Bible Prophecy Revealed-main

B1 – Sample from Chapter 1

Chapter 1

Keys To Understanding Bible Prophecy

In order to understand Bible prophecy it is important to know some key facts about Bible interpretation. Most dreams and visions contain symbolism, and the Bible actually tells us how to interpret symbolism literally. Another important point is that even though we should interpret the Bible literally, often it is not 100% literal. I will prove that many statements in the Bible, not just Bible prophecy, are literal, yet are not 100% literal. Problems arise when we take many statements as being 100% literal.

(1) Interpreting Apocalyptic Symbolism

God speaks through dreams and visions which we find many times throughout the Bible. In Genesis, Jacob had a prophetic dream of speckled and spotted goats that foretold his future income. Joseph had two dreams, one of sheaves of wheat bowing to him, and one of the sun and moon and eleven stars bowing to him. Then later when in prison, the Pharaoh’s wine steward and chief baker each had a dream which Joseph interpreted, which was followed by Pharaoh having a dream which Joseph interpreted. Later the king of Babylon had a dream which Daniel interpreted, and Daniel himself also had prophetic dreams and visions.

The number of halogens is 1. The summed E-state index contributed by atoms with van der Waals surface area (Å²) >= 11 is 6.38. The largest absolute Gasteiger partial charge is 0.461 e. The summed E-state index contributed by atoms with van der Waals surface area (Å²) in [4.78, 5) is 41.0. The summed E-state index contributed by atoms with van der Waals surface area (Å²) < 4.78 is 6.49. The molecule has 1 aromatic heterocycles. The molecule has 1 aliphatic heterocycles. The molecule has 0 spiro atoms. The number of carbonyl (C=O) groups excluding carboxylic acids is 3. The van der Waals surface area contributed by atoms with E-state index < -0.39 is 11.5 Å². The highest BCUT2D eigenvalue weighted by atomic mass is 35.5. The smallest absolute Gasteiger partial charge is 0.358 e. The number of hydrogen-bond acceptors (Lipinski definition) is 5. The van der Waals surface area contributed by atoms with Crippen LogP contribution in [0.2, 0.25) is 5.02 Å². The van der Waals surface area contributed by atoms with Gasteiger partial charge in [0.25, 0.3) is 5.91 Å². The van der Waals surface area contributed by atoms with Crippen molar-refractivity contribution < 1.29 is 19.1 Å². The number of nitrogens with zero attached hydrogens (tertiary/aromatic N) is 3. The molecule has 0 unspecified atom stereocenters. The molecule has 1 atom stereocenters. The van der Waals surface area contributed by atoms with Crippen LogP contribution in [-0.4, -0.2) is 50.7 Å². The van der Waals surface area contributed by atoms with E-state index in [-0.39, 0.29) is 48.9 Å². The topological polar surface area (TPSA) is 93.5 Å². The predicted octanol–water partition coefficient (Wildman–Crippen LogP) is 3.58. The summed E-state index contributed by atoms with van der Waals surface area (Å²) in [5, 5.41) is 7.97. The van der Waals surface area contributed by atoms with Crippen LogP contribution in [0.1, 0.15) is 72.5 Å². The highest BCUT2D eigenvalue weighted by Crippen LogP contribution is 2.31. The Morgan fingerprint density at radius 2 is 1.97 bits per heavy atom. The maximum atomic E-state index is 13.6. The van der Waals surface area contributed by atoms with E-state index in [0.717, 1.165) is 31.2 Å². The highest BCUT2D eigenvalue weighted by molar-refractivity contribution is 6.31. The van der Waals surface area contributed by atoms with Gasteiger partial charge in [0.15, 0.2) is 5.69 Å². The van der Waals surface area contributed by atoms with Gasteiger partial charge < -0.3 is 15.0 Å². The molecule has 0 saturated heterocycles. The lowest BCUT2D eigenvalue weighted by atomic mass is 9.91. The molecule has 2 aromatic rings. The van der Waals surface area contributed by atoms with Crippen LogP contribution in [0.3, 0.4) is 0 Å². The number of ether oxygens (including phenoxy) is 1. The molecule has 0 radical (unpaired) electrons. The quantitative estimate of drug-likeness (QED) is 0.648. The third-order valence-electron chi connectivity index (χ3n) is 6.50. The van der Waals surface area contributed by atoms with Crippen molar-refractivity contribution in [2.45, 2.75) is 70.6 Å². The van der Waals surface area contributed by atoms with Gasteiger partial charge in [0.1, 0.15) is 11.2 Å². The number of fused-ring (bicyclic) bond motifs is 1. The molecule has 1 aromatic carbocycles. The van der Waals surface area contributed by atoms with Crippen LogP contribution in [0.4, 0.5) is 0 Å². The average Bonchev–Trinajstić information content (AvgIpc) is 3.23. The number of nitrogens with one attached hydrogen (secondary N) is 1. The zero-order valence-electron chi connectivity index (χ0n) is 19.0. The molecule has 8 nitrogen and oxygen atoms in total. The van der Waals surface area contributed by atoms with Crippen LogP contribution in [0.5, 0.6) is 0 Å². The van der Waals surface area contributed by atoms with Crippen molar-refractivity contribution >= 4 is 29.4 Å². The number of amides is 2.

All of those dreams and visions had literal meaning; for example, in Pharaoh’s dream the lean cows eating the fat cows meant that there would be seven years of plenty and seven years of famine. During the seven years of famine the people were to eat grain which they stored up during the seven years of plenty. Clearly, the images were symbolic, but had literal meaning.

In the New Testament, after Jesus was born, Joseph had a dream where an angel told him to take Mary and Jesus into Egypt because the king was trying to kill Jesus. But that dream was not symbolic, it was plain. Then Paul had a dream of someone beckoning him to come to Macedonia, so it was another plain dream. But the visions of Apostle John in Revelation are 99% symbolic.

Visions are like dreams; most people understand that even simple, normal everyday objects or events in dreams almost always have meaning beyond the normal. The stalks of wheat that bowed down to Joseph symbolized his family bowing to him. But a big problem with Bible prophecy interpretation today, is that much of it is seen as being literal, therefore it is taken at 100% face-value, when it should not.